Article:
This article originally appeared in the March 2011 issue of INTERNET TELEPHONY.
There’s a lot of news happening both within the communication sector and within the world at large.
First off is the idea that the FCC may soon give credence to the notion that POTS needs to die. The carrying costs of this legacy network are massive, and the 5ESS switches are 30 years old, and you have to get the spare parts from eBay (News - Alert). 911 is a reason to not kill POTs, but some predict that if the FCC gives a 10-year deadline for the death of POTS, the telecom network equipment market will see a surge in business that may even rival Y2K times.
Also, Arunis Chesonis the CEO of PATEC was in India last month and may be working on a deal with an Indian telco or a possible acquisition. Maybe a sale? We'll see.
Moreover, the voice peering market is saving more than $250 million a year for cable companies and others. This is one of those no brainer technologies that disrupt legacy markets, and we still have a long way to go in terms of peering adoption.Meanwhile, some are wondering what happens to the smart grid market when the subsidies from the feds run out. And they mostly have. Does the market sustain itself and continue its growth, or slow? Again, we'll see.
On the world stage, meanwhile, we’re all watching what’s happening in Egypt.
Recently I discussed the purchase of SayNow by Google – a voice platform company complete with an API. Now, Google (News - Alert) has taken the SayNow technology and collaborated with Twitter to allow users to call specific phone numbers to have their voice messages converted to tweets. At the moment there is no speech-to-text translation and I found one message in Arabic. But thankfully the person calling also speaks English as evidenced by his mention of “adding pressure.”
The tough thing about controlling the Internet is you have to scramble constantly to keep up with people looking to communicate – even when most of the methods of communications have been disconnected. Many of us have heard that the Internet has been cut off in Egypt and that mobile phones have been as well. The government could always cut off landlines too if it so chose and, in theory, that would put an end to this service being useful. Satellite users would be the exception, of course. The government also can track the callers to the special international numbers Google has set up – and in repressive regimes, that can be a major problem for callers – especially if the protests die down.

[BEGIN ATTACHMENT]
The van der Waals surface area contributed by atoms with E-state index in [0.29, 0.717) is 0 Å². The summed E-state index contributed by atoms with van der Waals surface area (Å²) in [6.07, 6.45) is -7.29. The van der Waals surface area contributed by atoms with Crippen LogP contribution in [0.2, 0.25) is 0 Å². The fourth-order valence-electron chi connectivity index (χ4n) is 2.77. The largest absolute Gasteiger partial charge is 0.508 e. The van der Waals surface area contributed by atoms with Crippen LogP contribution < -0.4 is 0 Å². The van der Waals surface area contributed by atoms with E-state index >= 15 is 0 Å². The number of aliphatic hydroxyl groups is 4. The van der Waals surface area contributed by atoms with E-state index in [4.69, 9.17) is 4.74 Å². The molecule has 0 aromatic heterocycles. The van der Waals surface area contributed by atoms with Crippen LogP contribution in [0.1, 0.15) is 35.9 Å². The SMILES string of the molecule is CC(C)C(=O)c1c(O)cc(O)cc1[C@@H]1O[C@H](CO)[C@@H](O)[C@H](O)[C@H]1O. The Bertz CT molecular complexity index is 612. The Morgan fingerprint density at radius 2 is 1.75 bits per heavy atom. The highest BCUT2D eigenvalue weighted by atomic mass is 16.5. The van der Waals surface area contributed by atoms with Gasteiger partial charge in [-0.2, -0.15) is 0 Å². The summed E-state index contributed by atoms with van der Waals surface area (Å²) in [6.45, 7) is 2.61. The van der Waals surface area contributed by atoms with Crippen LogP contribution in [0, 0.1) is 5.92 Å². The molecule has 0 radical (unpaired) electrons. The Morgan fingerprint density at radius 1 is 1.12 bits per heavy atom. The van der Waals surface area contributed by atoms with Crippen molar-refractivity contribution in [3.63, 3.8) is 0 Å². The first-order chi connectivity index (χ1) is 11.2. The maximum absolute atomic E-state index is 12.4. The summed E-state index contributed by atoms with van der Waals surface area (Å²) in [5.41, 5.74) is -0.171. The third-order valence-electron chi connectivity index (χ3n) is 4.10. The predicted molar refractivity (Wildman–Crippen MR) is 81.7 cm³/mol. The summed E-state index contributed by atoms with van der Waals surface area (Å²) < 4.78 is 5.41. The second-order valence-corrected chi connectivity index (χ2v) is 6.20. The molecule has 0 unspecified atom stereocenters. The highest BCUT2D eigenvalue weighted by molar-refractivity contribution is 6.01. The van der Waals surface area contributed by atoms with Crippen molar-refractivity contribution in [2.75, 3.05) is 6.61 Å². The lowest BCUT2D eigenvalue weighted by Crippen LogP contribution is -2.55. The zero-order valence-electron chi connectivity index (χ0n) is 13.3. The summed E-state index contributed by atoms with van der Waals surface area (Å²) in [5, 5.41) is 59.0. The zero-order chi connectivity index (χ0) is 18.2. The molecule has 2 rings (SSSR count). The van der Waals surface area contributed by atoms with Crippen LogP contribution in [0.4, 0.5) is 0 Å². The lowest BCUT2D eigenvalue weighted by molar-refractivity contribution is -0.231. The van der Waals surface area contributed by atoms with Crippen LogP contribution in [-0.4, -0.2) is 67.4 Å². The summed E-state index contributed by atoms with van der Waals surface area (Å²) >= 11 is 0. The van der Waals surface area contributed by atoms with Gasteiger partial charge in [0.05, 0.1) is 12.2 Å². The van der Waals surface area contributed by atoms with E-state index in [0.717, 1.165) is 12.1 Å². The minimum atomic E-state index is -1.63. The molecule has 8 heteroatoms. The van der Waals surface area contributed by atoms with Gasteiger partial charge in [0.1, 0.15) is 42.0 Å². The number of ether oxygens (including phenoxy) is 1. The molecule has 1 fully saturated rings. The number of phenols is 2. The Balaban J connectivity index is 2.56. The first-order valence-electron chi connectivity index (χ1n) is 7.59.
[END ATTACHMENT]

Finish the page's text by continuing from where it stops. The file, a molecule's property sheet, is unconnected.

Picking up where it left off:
This isn’t the most elegant solution to meet the communications needs of the country, but it works. And it shows that even though this is a U.S.-based solution, the ingenuity of people seeking freedom can indeed be difficult to stop. Remember to what extent students in London used technology – Google Maps, tweets, APIs – to track police and other government actions during their protests over tuition hikes after a campaign promise was made that this would not happen? I mentioned it in a post titled The Internet Lubricates Protests. Here is an excerpt:“Technology has already been lubricating protests and has made it far easier to gather others who share a particular point of view using the web and e-mail. And this can be a very good thing – I am a huge proponent of human rights and believe peoples’ voices should be hea
Rich Tehrani is CEO of TMC. In addition, he is the Chairman of the world’s best-attended communications conference, INTERNET TELEPHONY Conference & EXPO (ITEXPO). He is also the author of his own communications and technology blog.
Edited by Stefania Viscusi